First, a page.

Sales tax, which has come to occupy a very important place in the fiscal structure of all the states, has now been replaced by State-Value Added Tax (state-VAT).

As is the case in most other countries, this is being done to remove the deficiencies in the existing sales tax.

In the past, considerable efforts have, in this regard, been made by the Committees of States’ Finance Ministers of 1995 and 1998 as also by the Committee of Chief Ministers of 1999. In addition, the efforts of the Empowered Committee and the facilitation by the Union Government have enabled almost all the states to go in for state-VAT.

Introduction of state-VAT by all the states is indeed a paradigm shift and an important step in tax reform at the sub-national level. It was, however, expected that such a move might cause some implications for the revenue of the states. Also, this being a multi-point sales tax with set-off, it could bring a large number of taxpayers into tax net. This might, therefore, raise issues of cost of compliance as also of corruption, if not implemented according to the principles of VAT.

This study, therefore, is the first attempt to empirically examine the effects of introduction state-VAT to replace the existing sales tax in the states. For an indepth analysis it takes a case study of Rajasthan and recommends measures needed to improve governance from the point of tax department of all the states as also from the view of taxpayers.

The study also recommends measures needed to improve the structure of VAT both in the short-run and in the medium run.

Finally, the study recommends as a measure of second-generation reforms to have just one comprehensive State-VAT (by merger of CenVAT into state-VAT) and some restructuring of state taxes.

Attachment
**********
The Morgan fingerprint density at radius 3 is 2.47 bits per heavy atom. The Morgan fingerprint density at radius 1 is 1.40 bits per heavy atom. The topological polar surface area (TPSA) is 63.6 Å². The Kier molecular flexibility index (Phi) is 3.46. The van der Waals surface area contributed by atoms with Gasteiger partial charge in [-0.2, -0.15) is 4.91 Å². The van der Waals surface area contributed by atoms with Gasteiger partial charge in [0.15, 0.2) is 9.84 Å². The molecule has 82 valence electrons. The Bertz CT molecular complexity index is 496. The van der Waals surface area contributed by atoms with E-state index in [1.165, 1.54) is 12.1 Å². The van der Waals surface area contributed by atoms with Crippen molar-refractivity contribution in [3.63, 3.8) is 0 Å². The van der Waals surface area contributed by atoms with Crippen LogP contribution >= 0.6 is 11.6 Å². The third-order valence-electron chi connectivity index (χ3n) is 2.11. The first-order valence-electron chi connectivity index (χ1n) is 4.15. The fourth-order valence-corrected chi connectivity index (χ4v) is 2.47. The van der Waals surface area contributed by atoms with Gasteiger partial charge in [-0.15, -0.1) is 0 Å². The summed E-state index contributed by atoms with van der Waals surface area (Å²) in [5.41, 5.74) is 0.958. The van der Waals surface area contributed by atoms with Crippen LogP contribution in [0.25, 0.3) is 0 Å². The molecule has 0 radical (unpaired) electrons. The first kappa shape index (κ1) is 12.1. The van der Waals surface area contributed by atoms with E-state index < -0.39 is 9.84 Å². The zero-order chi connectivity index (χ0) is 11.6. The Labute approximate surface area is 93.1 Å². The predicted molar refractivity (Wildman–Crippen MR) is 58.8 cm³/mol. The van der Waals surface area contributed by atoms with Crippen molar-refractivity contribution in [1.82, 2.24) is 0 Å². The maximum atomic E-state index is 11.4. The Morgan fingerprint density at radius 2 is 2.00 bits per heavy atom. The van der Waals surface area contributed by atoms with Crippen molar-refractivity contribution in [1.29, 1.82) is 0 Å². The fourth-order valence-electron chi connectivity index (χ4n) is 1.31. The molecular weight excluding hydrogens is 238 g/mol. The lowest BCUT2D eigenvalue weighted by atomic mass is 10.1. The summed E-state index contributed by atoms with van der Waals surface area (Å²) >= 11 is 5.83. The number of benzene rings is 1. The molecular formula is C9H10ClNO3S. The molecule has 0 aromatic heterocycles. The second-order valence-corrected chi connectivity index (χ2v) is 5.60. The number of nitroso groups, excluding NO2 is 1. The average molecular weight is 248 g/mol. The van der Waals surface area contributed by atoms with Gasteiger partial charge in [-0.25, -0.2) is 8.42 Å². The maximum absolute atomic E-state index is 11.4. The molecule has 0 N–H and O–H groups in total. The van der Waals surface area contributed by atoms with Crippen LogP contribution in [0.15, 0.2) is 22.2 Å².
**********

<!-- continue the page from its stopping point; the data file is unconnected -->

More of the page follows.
Rs. 350/- 

US $ 30

Pages Ix+162

Hard Bound

2006 Edition

Preface / List of Tables / List of Exhibits / List of Annexure / List of Boxes / Introduction / Role of Sales Tax in the Fiscal Structure of Rajasthan / Structure of Sales Tax and Introduction of VAT / Organization for Tax Administration / Organization of Sales Tax and Capacity Building for VAT / Revenue Implications of Introducing VAT in Rajasthan / Computerization and Reforms in MIS under VAT / Summary of Conclusions and Policy Imperatives/ References / Index

Dr. Mahesh C. Purohit
is Director of the Foundation for Public Economics and Policy Research.

Earlier, he has worked as Member- Secretary of the Empowered Committee of State Finance Ministers to Monitor Sales Tax Reforms, Secretary to the Committee of State Finance Ministers (1998), Secretary to the Committee of Chief Ministers on VAT and Incentives to Backward Areas (1999), and Member-Secretary to the Committee of Finance Secretaries on Backward Area Incentives (1999).

Dr. Purohit has been a Professor at the National Institute of Public Finance and Policy, New Delhi, a Senior Research Fellow at the Centre for Advanced Studies in Industrial Economics and Public Finance, University of Bombay and a Post- Doctoral Fellow at the Department of Economics, University of California, USA.

He has been a visiting Professor at the Maison Des Sciences De L’Homme, Paris; Institute of Fiscal and Monetary Policy, Tokyo; and International Tax Programme, Harvard Law School, Cambridge, M.A.

As part of his work on commodity taxes, Prof. Purohit has visited many countries such as Belgium, Bhutan, Brazil, Canada, France, Korea, Japan, Singapore and United Kingdom for an in-depth understanding of the issues in VAT policy and management.

He has undertaken many International assignments that include Advisor in Tax Policy and Chief Technical Advisor, UNDP; member of a Fiscal Mission of IMF; and rendered advice to the Royal Government of Bhutan in respect of reforms in their tax system.

Prof. Purohit has authored about a dozen books and a large number of articles in Indian and International journals in the areas of public finance, industrial economics and environmental protection. His two important publications are: State-VAT in India and Sales Tax and Value Added Tax in India.